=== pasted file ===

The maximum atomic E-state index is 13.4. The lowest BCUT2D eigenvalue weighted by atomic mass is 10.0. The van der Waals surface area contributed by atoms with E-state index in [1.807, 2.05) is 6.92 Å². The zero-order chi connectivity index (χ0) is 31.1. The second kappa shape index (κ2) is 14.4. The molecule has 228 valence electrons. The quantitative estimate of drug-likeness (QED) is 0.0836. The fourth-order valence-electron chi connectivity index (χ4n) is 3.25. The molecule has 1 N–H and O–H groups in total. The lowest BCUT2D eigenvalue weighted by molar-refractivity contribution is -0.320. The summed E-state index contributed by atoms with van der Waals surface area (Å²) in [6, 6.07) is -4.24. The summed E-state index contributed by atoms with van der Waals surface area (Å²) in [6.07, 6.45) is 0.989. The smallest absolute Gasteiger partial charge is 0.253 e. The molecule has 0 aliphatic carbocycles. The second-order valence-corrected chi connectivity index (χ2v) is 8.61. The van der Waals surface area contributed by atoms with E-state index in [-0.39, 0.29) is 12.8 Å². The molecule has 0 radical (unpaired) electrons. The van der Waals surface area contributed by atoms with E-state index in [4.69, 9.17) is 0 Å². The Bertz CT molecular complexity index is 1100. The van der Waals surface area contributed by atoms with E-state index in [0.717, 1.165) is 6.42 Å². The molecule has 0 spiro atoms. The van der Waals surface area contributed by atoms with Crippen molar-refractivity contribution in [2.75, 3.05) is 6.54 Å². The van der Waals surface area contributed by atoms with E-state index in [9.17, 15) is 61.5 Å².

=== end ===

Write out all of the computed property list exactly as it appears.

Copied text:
The maximum atomic E-state index is 13.4. The lowest BCUT2D eigenvalue weighted by atomic mass is 10.0. The van der Waals surface area contributed by atoms with E-state index in [1.807, 2.05) is 6.92 Å². The zero-order chi connectivity index (χ0) is 31.1. The second kappa shape index (κ2) is 14.4. The molecule has 228 valence electrons. The quantitative estimate of drug-likeness (QED) is 0.0836. The fourth-order valence-electron chi connectivity index (χ4n) is 3.25. The molecule has 1 N–H and O–H groups in total. The lowest BCUT2D eigenvalue weighted by molar-refractivity contribution is -0.320. The summed E-state index contributed by atoms with van der Waals surface area (Å²) in [6, 6.07) is -4.24. The summed E-state index contributed by atoms with van der Waals surface area (Å²) in [6.07, 6.45) is 0.989. The smallest absolute Gasteiger partial charge is 0.253 e. The molecule has 0 aliphatic carbocycles. The second-order valence-corrected chi connectivity index (χ2v) is 8.61. The van der Waals surface area contributed by atoms with E-state index in [-0.39, 0.29) is 12.8 Å². The molecule has 0 radical (unpaired) electrons. The van der Waals surface area contributed by atoms with E-state index in [4.69, 9.17) is 0 Å². The Bertz CT molecular complexity index is 1100. The van der Waals surface area contributed by atoms with E-state index in [0.717, 1.165) is 6.42 Å². The molecule has 0 spiro atoms. The van der Waals surface area contributed by atoms with Crippen molar-refractivity contribution in [2.75, 3.05) is 6.54 Å². The van der Waals surface area contributed by atoms with E-state index in [9.17, 15) is 61.5 Å².